Investment update for September 2015
US picking up and China slowing down
Continued unrest was felt in global markets throughout September. Concern about China’s economic slowdown is still a dominant factor and commodity prices have continued to decline. The timing of the next interest rate rise in the US was also a talking point following the US Federal Reserve keeping interest rates steady at its September meeting.
China’s economy is being closely watched by investors across the world. Exports, a primary source of growth in the Chinese economy historically, have halted or slipped marginally backwards. However, the retail economy has emerged as a new source of growth and has proven more resilient. The stability in consumption has created investment growth in related downstream manufacturing sectors. The future of the Chinese economy will hinge on policy reforms that may be needed to restore market confidence in the economy, and the equity and FX markets.
US economic data continues to show positive signs despite slow global growth elsewhere. Recent data have revealed solid payroll gains and construction activity, while positive consumer spending produced better than expected increases in August retail sales.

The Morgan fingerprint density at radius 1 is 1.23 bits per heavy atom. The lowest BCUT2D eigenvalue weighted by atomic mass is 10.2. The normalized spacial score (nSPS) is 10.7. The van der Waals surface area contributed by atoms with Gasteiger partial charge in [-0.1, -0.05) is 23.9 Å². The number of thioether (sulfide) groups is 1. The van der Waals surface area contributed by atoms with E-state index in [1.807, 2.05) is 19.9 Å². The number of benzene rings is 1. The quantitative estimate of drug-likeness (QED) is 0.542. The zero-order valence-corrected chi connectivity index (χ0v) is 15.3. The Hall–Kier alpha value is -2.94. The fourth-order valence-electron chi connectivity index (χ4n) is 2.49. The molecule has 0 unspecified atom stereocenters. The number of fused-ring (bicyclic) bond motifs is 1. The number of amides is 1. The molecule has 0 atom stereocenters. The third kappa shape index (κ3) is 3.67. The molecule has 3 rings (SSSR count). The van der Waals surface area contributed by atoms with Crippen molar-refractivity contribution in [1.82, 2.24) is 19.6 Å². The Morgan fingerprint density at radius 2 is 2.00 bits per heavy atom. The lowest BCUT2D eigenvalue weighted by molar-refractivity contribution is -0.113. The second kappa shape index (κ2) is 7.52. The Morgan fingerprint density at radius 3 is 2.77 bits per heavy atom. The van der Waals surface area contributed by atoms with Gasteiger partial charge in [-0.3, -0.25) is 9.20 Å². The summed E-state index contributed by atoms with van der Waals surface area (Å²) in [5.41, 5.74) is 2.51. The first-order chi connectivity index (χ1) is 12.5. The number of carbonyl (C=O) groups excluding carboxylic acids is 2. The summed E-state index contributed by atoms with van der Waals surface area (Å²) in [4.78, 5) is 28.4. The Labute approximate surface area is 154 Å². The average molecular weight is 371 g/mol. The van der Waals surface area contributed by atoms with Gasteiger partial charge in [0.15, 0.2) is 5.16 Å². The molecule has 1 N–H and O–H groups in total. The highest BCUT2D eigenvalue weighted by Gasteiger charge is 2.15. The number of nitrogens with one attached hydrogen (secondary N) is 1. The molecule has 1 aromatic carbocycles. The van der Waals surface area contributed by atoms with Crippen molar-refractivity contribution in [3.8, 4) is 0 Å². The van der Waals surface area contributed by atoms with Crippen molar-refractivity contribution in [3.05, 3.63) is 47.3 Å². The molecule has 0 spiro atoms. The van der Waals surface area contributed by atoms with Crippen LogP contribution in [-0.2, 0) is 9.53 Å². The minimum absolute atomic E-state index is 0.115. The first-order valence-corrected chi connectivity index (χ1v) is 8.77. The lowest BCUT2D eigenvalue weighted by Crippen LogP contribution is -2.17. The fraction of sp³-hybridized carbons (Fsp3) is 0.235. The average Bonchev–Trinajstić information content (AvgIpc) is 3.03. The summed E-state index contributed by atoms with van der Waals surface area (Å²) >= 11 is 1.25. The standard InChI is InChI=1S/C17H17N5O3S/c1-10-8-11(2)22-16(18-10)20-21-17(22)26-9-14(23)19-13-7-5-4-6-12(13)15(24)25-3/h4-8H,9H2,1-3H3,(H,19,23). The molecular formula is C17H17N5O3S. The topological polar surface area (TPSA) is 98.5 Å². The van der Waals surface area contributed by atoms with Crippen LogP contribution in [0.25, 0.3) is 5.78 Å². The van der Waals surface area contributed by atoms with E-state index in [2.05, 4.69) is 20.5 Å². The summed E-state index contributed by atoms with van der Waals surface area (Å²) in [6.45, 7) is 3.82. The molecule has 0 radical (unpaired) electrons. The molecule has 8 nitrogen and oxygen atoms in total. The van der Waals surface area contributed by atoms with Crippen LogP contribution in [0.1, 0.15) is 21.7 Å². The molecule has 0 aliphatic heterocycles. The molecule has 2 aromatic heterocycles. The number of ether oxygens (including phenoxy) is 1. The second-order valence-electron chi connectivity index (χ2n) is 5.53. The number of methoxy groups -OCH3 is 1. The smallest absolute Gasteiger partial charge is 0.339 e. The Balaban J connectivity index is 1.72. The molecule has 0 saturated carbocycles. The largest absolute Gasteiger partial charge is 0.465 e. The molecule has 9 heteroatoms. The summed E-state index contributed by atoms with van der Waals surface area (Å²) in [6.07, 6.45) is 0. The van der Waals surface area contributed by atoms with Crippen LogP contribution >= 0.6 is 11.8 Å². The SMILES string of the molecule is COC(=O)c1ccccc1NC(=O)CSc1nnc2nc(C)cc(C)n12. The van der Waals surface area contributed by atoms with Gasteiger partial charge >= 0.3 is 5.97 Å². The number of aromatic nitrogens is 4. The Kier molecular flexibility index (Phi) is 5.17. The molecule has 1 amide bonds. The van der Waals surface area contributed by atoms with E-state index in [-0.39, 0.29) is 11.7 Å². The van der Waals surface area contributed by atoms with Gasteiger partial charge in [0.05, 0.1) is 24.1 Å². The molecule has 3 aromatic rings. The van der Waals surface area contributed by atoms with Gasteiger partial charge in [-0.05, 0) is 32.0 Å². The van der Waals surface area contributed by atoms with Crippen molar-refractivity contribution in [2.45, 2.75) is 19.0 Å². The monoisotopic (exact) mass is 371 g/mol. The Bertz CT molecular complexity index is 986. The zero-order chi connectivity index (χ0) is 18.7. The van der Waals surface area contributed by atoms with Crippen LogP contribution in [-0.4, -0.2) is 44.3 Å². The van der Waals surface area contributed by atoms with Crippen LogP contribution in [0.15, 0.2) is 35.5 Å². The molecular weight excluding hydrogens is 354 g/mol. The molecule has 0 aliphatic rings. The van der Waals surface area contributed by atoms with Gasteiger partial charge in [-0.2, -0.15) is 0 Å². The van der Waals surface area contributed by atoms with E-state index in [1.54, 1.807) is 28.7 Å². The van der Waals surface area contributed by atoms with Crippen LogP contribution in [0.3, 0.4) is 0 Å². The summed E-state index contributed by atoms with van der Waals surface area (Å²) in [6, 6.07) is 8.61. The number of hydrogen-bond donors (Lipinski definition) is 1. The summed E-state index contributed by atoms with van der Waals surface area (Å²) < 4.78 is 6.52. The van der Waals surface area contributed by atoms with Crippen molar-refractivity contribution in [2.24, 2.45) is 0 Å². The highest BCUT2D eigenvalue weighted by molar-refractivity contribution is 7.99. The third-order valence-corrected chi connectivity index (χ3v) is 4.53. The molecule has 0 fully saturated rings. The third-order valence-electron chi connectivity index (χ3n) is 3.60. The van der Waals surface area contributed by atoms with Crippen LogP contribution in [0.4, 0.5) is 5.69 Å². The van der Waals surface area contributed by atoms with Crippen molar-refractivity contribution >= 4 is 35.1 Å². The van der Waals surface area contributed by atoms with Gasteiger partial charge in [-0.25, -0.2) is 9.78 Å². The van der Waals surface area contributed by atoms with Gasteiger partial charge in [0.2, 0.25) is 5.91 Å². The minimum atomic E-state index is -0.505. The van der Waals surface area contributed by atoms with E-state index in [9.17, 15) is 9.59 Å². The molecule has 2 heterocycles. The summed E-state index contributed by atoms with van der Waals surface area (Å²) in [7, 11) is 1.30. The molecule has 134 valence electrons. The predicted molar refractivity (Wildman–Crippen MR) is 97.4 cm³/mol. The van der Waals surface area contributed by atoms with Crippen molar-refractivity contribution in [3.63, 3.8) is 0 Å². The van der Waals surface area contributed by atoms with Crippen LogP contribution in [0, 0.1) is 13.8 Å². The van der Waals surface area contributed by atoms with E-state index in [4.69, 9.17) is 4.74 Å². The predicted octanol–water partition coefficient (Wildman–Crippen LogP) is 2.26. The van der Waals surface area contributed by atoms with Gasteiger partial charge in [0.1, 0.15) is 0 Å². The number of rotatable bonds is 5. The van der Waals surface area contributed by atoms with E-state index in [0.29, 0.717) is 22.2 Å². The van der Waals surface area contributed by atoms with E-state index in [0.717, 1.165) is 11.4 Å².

The MSCI World ex-Australia Index (hedged into AUD) fell by 3.4% over the month. The Australian Dollar depreciated again in September, which resulted in an unhedged return of -2.7% (in AUD). Across developed markets, only Greece (0.3%) finished the month in positive territory while Japan (-7.8%) and the Spain (-7.2%) were the weakest performing countries in local currency. Emerging markets returned -2.0% (unhedged in AUD), and outperformed developed markets.
Locally, the S&P/ASX300 Accumulation Index posted another poor monthly performance, compounding on a very bad August month, falling a further 2.9%. Concerns about China and the slowing of domestic growth weighed heavily on the market. Small Caps stocks fell 0.5%, outperforming the broader market, while Large Caps stocks (-3.2%) underperformed. Energy (-12.0%), Materials (-11.5%) and Financials (-3.3%) stocks also underperformed, while IT (6.1%) was the best performing sector.
Despite a rate-hike delay from the US Federal Reserve in mid-September, the US dollar rallied against commodity currencies like the Australian dollar (down 0.9% for the month sitting at $0.73 AUD/USD), and other emerging market countries such as Mexican peso (down 1.0%), Canadian dollar (down 1.4%), Malaysian ringgit (down 4.6%), Norwegian krone (down 2.7%), and South African rand (down 4.3%).
Source – JANA, FactSet, S&P, MSCI, Mercer, UBS, Barclays
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